Eighteen-year-old Gabrielle Setchell was referred to the BC Children's Hospital Heart Centre after years of persistent, unexplained symptoms including stomach pain, severe headaches and fatigue.
After a battery of tests, Gabrielle was diagnosed with dysautonomia, a disorder of the autonomic nervous system. It's a complex condition that can affect multiple organs in the body, such as the heart and intestines "My brain and nervous system don't connect properly in my body, so the signals are not communicating," Gabrielle explained.
Gabrielle had the opportunity to join an in-person patient support group, but the idea just didn't appeal to her.
Luckily, Gabrielle's cardiologist, Dr. Katey Armstrong, had a different type of support: weekly texts.
Katey and the Heart Centre knew there were communications gaps with their teen patients, and saw how a lack of connection could impact care long-term.
"At BC Children's Hospital, we interact closely with the parents and caregivers, often starting from the time our patients are babies," said Katey.
"But what happens as the patients grow up, and need to become more independent? How do we build relationships with them directly, in addition to their parents and caregivers?"
One recent review of adolescent transplant recipients transitioning from child to adult care found that some of these young adults were becoming less engaged with their own care, missing appointments and routine bloodwork. As a result, eight to 10 per cent would lose their graft organs as teens or young adults - a catastrophic outcome.
Even before teens transition to adult care, better connections and ongoing communication is crucial for day-to-day care and health behaviours, said Astrid De Souza, a clinical exercise physiologist in cardiology at BC Children's Hospital.
"Kids in cardiology have complex health situations that require a team of people to take care of them," said Astrid. "But we see a lot of these patients might not fully understand their own heart condition and care - it's often their parents dragging them to appointments."
Katey and Astrid at the BC Children's Hospital Heart Centre
The Heart Centre team launched a research project, starting with focus groups to learn from teens about their communication preferences.
"Rather than assuming or guessing, we just asked what the patients wanted - and they said texting," explained Katey.
A Vancouver non-profit called WelTel provided the technical platform for secure, bi-directional clinical texting, and the team at BC Children's Heart Centre set up pilot research projects, enrolling patients like Gabrielle.
Pre-pandemic, Katey and Astrid working to pilot the WelTel platform
Weekly, these patients get texts asking "How are you?"
When a patient replies, a team of clinicians reads and triages responses, to address any care concerns or questions, provide encouragement, or schedule in-person appointments if needed.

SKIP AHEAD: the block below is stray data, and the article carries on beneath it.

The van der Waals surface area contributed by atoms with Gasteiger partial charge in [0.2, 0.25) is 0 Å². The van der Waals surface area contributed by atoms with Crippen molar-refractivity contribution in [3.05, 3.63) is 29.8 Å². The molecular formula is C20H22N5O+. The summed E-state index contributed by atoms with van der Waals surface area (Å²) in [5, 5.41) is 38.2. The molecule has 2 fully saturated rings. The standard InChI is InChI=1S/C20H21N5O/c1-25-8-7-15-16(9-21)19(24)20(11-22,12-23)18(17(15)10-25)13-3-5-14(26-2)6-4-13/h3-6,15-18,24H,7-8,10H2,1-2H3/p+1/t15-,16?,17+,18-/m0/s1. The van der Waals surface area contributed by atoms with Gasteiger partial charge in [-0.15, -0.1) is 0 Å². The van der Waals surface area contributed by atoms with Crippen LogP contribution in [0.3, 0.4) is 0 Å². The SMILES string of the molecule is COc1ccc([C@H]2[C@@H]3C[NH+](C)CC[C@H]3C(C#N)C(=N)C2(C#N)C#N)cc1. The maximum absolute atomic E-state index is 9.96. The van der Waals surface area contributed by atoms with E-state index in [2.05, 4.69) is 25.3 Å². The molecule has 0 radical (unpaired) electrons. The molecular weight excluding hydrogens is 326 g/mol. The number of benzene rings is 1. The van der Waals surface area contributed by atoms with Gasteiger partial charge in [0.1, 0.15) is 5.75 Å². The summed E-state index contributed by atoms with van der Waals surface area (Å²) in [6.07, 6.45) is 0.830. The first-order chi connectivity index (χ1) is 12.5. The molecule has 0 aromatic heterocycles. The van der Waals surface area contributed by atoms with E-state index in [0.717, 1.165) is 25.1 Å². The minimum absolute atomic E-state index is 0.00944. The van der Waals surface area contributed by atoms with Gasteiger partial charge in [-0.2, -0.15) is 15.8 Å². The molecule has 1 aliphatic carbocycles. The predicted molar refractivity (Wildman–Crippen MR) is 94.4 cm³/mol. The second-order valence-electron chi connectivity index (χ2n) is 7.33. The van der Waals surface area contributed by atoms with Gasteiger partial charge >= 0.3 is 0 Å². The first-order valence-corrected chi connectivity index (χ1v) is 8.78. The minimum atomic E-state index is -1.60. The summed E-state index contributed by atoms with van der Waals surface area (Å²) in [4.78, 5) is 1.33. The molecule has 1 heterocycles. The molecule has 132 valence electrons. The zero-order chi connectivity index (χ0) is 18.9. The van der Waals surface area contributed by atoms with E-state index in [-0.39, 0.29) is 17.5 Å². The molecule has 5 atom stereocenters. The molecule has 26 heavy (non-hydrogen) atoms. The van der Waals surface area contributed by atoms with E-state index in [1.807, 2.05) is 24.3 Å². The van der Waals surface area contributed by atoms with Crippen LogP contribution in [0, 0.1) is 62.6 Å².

Texting is now a key part of Gabrielle's support system.
"During the week, it's nice to interact with doctors who understand what I'm going through and encourage me," said Gabrielle. "For example, if I tell them I'm stressed with school, they give me tips to handle the stress more effectively."
Gabrielle doesn't talk about her condition much with her friends. Many of her symptoms - like fatigue and stomach problems - are things lots of people experience, so it can be hard to describe the unique challenges of living with a medical condition like dysautonomia.
"Throughout this disease, there are times I get down and don't feel motivated," Gabrielle said. "Getting these texts is a really important support for me."
Gabrielle with her family
Weekly texts are game-changing for care providers, too.
"In my years of practice, if one thing has really transformed the way I interact with my patients, it's being able to chat to them on this platform," said Katey.
"We get to text about their care, but also about things like their birthday plans and favourite bands," Katey explained. "And, building those relationships is key for our patients to see themselves in the drivers' seat of their own health care."
A strong relationship makes all the difference to help patients with ongoing, at-home aspects of care like exercise, said Astrid. It only takes about 15 minutes per week for her to text with patients - significantly less time than phone calls or appointments.
"When those patients come in for an appointment, I can start a real conversation," said Astrid. "Most importantly, we get to show teens that we care and we're listening to them." After more than 15 years as a clinical exercise physiologist, Astrid finds that texting finally enables her to provide the care in ways she's always wanted to.
The BC Children's Heart Centre team are continuing to learn and build the evidence base for how to best care for and communicate with their teen patients, and is expanding the research to additional patient groups.
"The possibilities are endless," said Astrid. "It's a little idea, but this research has such big potential to revolutionize how we're providing care."
BC Children's Hospital Research Institute is part of BC Children's Hospital and the Provincial Health Services Authority, supported by BC Children's Hospital Foundation and working in close partnership with the University of British Columbia. With more than 350,000 square feet devoted to research, our institute is the largest of its kind in Western Canada - in terms of people, productivity, funding and size.
Cardiac Services BC works to ensure all British Columbians have access to the best possible cardiac care by working with the health authorities to improve the way cardiac services are managed and accessed throughout the province. It also ensures quality access and sustainability within B.C.'s cardiac care system and promotes knowledge translation and system transformation.